-----By your expression thats already found its response in you.
Gesso] -----I dont know what I am searching for. [Stretches out his long arms to their widest span along the mantel top so that his far-reaching and extensive fingers curl around the ends of the slab.]
----------I am searched for.
Mima.] -----Thats true. You are an honest man.
[Scene: the same.]
[Gesso measures his words to relieve the pause, looking down at his hands, held just below his ribcage.]
Mima] -----Can you not tell the limitations of travel in what I say?
Gesso] -----No, Mima, and I dont believe you when you call yourself the daughter of a travelling entertainer.
Mima] -----Have you met another Mima? Have you talked to a forains daughter? I was born late in my fathers life: he is an old man now.
Gesso] -----Describe again that day, when you saw him by the river. How long ago was it?
Mima] -----Do you want to hear that story again? Its simple enough and comes to my memory easily, but I dont know how it will end. It was in my childhood, long before I came to this house, and before I learned to put a cipher in the things I said: what to make of it is an idea which now escapes me: if I tell you, theres no design in my doing so.
-----It wont be as before.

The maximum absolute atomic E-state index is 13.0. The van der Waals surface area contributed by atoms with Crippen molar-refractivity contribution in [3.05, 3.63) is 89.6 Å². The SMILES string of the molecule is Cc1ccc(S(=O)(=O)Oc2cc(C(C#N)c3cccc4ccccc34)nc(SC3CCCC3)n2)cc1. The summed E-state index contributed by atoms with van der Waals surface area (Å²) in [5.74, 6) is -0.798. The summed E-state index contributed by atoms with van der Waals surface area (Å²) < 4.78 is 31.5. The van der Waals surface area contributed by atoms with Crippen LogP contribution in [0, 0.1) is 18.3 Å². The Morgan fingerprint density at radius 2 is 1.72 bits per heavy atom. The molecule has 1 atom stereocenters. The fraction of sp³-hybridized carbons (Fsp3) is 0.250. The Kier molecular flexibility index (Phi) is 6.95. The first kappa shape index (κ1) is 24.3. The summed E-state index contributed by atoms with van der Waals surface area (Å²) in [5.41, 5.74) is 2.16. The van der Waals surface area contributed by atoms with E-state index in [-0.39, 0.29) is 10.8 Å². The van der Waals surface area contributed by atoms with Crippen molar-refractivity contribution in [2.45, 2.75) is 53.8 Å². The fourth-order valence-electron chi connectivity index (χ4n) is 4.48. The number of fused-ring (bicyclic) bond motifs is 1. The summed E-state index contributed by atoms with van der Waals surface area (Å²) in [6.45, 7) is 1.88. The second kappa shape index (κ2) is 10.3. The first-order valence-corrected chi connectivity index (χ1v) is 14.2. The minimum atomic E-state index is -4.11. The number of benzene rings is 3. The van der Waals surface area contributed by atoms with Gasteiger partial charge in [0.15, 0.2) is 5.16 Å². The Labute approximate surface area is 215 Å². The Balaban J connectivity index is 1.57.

-----The river was high, but by reason of its depth and age it was not fast flowing. It had overflowed its banks and had reached the foot of the flood walls, made of earth, a path along their top. The river meandered, perhaps, across the plain, though the little that I saw - the features of the land were hidden from me, and the meanders are imagined, though they must have been there, below the shallow ridge with trees along its top, hardly more than a small incline, though in the flatness of the place it made the skyline. The path along the bank was much used, making its way between the tall grasses which grew in clumps in the trodden reddish earth, many footprints, away across the empty landscape beyond the floodplain there were two lines of poplars. A drive, perhaps. The sky was low. The full-bellied clouds, made ragged by the wind which traced them, fled across the sky, their course direct; the recent rain was still wet across the grass; now the sun shone, clear and hot in the rain-washed air, soon the rift within the cloud would seal again; soon the rain would begin once more, the bands of rain already falling on the further waters of the river, but, now, for a little time, the sun was hot, the earth clothes in mist, spirals of white vapour from the southern-facing bank, moving in the eddies of the air, the wet earth smelling strong. Then I looked across the line of the sky. He was walking along the path, following the higher course, near the river, his footsteps quick and sure, his tread light, his face in the sun, his back to the wind. I took him to be my father. This walk the lightest in his journeying life. Direction known, but not in mind. Decisions made, but the deciding moment done as it was mind, as on a handshake. Black trousers and black jacket, of different materials; trousers of serge and jacket of barathea. Grey and black. One could tell that they were different by the folds and creases. Nothing could be heard. His figure was youthful. He wore light shoes, of black, rarely cleaned and now covered with the mud of the river-path; no, his shoes were held in his hand. His feet were long and slender. His shirt was a white shirt, clean but old, clean from a distance, with no collar to it, taken off, too small, constrained his neck, delicate neck, of a youth, smaller collar, collar in the pocket of his coat, from its ends stuck out. I have called my father an old man, but this was a youth who had arrived, my age, this young forain, where was he from, his face clear, bearing no expression, eyes grey and neutral: his walk a youths walk, taken without effort, nothing weighing on him, here I am, the voice within my mind: he paused, silently, to let me look at him, as though in recognition, pausing, by the river, behind him the deep purpose of the sky and the downfalling light, the heaping clouds; his shadow was long, and fell across the rough meadow grass, the disk of the sun was already half obscured: the bells of a distant church, the unseen village, began to chime across the fields, familiar enough to someone. One day they will ring for the last time. Was this youth, direction unknown and destination unknown, my father? How strange to put the question to the mind. I had been watching him for some time, the generality of his approach, yes, as a man, as yet distant and beyond recognition, then, the sense of fine familiarity, felt for without a name, the moment of clear sight, my father, one his drawing closer, his youthfulness. The rain fell; the day was warm, he held his shoes, knotted by the laces, in one hand, and the other he put into his pocket; he began to whistle a tune, some local tune, the roots of it unknown, the past, the province long lived in and now gone, his own. This young man my father. Gesso, true or not?